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Mining Topic: Education and Training

Education and Training

Education and Training

What is the health and safety problem?

Mine safety and health professionals have long recognized training as a critical element of an effective safety and health program. Federal regulations require mine operators to provide initial safety and health training to all new mine workers, as well as a minimum of eight hours of refresher training each year. Specialty training is required for certain jobs, such as electricians, and for specific situations, such as working at a new task. Emergency preparedness and response training is also required. Thus, there is a strong and steady demand for new and improved training materials and methods.

How is OMSHR addressing the problem?

OMSHR designs and conducts research studies to develop, evaluate, or improve upon materials and methods being used within the mining industry to train mine workers. The researchers work directly with safety and health professionals throughout the mining industry to assess training needs, develop targeted training techniques, and test new technologies. Once materials are developed, they are evaluated during mine safety and health classes, and trainees provide direct feedback on what materials and methods should be brought to the mining classroom.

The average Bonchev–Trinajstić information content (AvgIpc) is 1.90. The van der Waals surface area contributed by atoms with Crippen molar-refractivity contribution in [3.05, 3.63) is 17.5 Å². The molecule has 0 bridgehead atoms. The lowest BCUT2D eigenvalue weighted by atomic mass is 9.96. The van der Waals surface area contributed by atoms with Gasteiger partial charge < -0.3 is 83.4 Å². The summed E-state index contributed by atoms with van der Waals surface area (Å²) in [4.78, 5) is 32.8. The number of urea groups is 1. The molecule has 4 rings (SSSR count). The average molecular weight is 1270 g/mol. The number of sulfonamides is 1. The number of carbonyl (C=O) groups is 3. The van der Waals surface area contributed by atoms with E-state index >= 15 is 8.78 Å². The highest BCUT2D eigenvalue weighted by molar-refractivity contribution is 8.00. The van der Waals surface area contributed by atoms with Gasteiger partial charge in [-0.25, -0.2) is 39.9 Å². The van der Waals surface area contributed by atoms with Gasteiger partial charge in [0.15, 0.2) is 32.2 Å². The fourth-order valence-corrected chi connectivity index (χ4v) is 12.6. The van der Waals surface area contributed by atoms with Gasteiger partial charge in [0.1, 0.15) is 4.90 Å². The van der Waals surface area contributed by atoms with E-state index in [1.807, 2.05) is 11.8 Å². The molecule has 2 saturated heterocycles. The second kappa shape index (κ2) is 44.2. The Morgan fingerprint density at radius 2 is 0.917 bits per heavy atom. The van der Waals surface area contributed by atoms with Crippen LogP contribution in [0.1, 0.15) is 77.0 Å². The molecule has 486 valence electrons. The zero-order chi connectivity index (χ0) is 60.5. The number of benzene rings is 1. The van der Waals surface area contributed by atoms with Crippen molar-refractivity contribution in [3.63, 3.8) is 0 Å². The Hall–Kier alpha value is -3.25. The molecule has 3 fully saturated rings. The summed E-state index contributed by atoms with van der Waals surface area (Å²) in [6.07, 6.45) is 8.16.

What are the significant findings?

NIOSH has a long history of providing tested mine safety and health training materials. These have been used in mines through the country and the world. Some have focused on specific topics, such as the needs of aging workforce (Age Awareness Training), and others on new methods/technologies, such as the computer-based Underground Coal Mine Map Reading Training. Materials for improving teaching skills have also been addressed. For example, Coaching Skills for On-the-Job Trainers is being used to provide workshops for mine workers who teach other mine workers at their worksites.

NIOSH’s mine safety and health training research has explored materials, methods, techniques, and technologies. Resulting publications, presentations, and training materials are contributing to improved training throughout the mining industry.

What are the next steps?

Using NIOSH’s Mine Rescue and Escape Training Laboratory, researchers are testing training methods using 3D stereoscopic images, immersive environments, and handheld mobile devices. OMSHR is also developing training modules for mine evacuation knowledge and skills, mine rescue team responses, and command center leaders. This work will result in guidance for managers and trainers as they determine when and how to incorporate new training technologies and methods into their emergency response training programs.

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